I thought I’d share one of my poems with you this week. It seems fitting as we enter November and watch the autumn winding down around us. I hope you’ve been enjoying the smells and the sweaters and the burnt umber and the gusts of wind as much as I have.
This is a free-verse poem I wrote back in the spring, but its character is distinctly autumnal. In case you’re interested, I drew my inspiration for this piece from Romans 8:22, a striking verse that had been lingering in my mind for some weeks.
Sounds Forgotten on an Autumn Day
Perched on porch steps
you listen to reedy rustling sighs,
trees groaning, their bark chafed by wind.
Some tune ripples on the rim of your memory,
but these gusted leaves suggest
and distract all at once.
In fluctuating rhythm the air
pounds the weary trunks and limbs,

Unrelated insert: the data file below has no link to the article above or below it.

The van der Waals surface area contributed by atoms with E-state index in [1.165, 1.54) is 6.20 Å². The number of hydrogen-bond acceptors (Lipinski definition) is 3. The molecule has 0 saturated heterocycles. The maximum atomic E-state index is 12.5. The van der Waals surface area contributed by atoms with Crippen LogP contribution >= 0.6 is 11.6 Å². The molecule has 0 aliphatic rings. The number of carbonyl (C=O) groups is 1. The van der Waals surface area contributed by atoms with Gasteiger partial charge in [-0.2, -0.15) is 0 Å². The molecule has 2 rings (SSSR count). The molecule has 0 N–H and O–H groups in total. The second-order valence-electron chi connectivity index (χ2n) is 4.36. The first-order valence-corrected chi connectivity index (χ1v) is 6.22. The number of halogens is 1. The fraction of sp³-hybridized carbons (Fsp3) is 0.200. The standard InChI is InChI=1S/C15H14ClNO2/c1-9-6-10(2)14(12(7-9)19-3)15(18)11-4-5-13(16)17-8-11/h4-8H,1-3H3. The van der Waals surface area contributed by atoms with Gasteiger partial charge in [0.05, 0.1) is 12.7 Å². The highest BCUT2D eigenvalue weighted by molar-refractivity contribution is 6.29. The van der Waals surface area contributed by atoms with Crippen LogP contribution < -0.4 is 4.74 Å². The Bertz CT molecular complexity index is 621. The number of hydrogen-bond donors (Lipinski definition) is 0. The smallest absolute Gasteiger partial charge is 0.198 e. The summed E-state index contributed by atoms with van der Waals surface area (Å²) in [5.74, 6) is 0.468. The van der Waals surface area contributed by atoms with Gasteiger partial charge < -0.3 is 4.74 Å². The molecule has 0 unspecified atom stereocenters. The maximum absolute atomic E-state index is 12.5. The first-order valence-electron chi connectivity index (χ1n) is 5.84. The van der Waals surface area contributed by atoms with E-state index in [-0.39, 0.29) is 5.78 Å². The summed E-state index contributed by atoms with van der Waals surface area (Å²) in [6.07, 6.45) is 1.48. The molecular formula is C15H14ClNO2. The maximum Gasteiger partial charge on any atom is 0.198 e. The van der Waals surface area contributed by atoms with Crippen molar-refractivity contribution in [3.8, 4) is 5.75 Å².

and the polyphony of wind throbbing
and sap in tree-veins sobbing
unravels the melody fringing your mind.
But the breezes ebb into stillness at last
and still you seem to hear the trees
murmuring in pain, or else in hope.
Maybe the moans cling in their timber
more deeply than you supposed,
echoes clasped in each concentric ring.
Perhaps those sounds reach down
into the earth itself, entangled in roots
and mingling with the drip
of groundwater and the hush
of earthworms moving through soil.
Or, more unfathomable,
perhaps the sighs of longing
come from the world’s drained core,
seeping out through such channels
as trees and wind and forgotten songs.
You can almost feel the vibrating voice
of the creaky crumbly Earth
(as it revolves more slowly
than human flesh can sense),
its hollow groans reverberating
within and without you.
© March 2015, Rachelle Ferguson